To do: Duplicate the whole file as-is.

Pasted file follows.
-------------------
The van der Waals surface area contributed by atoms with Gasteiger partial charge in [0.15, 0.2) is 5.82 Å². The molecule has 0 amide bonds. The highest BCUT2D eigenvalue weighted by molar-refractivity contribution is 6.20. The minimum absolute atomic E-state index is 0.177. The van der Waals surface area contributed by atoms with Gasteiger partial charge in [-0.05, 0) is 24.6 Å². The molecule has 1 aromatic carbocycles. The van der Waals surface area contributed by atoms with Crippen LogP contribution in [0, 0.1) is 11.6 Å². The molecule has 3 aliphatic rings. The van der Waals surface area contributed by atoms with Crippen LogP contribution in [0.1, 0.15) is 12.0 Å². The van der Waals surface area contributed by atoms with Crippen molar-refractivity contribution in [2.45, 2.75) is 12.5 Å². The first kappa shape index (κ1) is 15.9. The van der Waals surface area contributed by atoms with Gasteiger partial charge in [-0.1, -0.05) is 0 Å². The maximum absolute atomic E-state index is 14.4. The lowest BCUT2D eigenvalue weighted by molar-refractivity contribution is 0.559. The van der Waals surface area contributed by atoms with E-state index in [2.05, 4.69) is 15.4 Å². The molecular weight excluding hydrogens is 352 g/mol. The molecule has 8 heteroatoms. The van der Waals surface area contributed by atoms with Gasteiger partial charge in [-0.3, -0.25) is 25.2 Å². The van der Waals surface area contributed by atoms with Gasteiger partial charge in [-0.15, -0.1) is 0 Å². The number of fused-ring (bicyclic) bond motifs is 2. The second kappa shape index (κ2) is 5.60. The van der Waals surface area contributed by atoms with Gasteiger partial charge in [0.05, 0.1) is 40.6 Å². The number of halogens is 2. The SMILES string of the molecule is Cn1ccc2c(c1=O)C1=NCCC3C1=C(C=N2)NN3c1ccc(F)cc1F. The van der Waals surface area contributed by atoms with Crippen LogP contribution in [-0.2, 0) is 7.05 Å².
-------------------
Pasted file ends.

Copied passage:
The van der Waals surface area contributed by atoms with Gasteiger partial charge in [0.15, 0.2) is 5.82 Å². The molecule has 0 amide bonds. The highest BCUT2D eigenvalue weighted by molar-refractivity contribution is 6.20. The minimum absolute atomic E-state index is 0.177. The van der Waals surface area contributed by atoms with Gasteiger partial charge in [-0.05, 0) is 24.6 Å². The molecule has 1 aromatic carbocycles. The van der Waals surface area contributed by atoms with Crippen LogP contribution in [0, 0.1) is 11.6 Å². The molecule has 3 aliphatic rings. The van der Waals surface area contributed by atoms with Crippen LogP contribution in [0.1, 0.15) is 12.0 Å². The van der Waals surface area contributed by atoms with Crippen molar-refractivity contribution in [2.45, 2.75) is 12.5 Å². The first kappa shape index (κ1) is 15.9. The van der Waals surface area contributed by atoms with Gasteiger partial charge in [-0.1, -0.05) is 0 Å². The maximum absolute atomic E-state index is 14.4. The lowest BCUT2D eigenvalue weighted by molar-refractivity contribution is 0.559. The van der Waals surface area contributed by atoms with E-state index in [2.05, 4.69) is 15.4 Å². The molecular weight excluding hydrogens is 352 g/mol. The molecule has 8 heteroatoms. The van der Waals surface area contributed by atoms with Gasteiger partial charge in [-0.3, -0.25) is 25.2 Å². The van der Waals surface area contributed by atoms with Gasteiger partial charge in [-0.15, -0.1) is 0 Å². The number of fused-ring (bicyclic) bond motifs is 2. The second kappa shape index (κ2) is 5.60. The van der Waals surface area contributed by atoms with Gasteiger partial charge in [0.05, 0.1) is 40.6 Å². The number of halogens is 2. The SMILES string of the molecule is Cn1ccc2c(c1=O)C1=NCCC3C1=C(C=N2)NN3c1ccc(F)cc1F. The van der Waals surface area contributed by atoms with Crippen LogP contribution in [-0.2, 0) is 7.05 Å².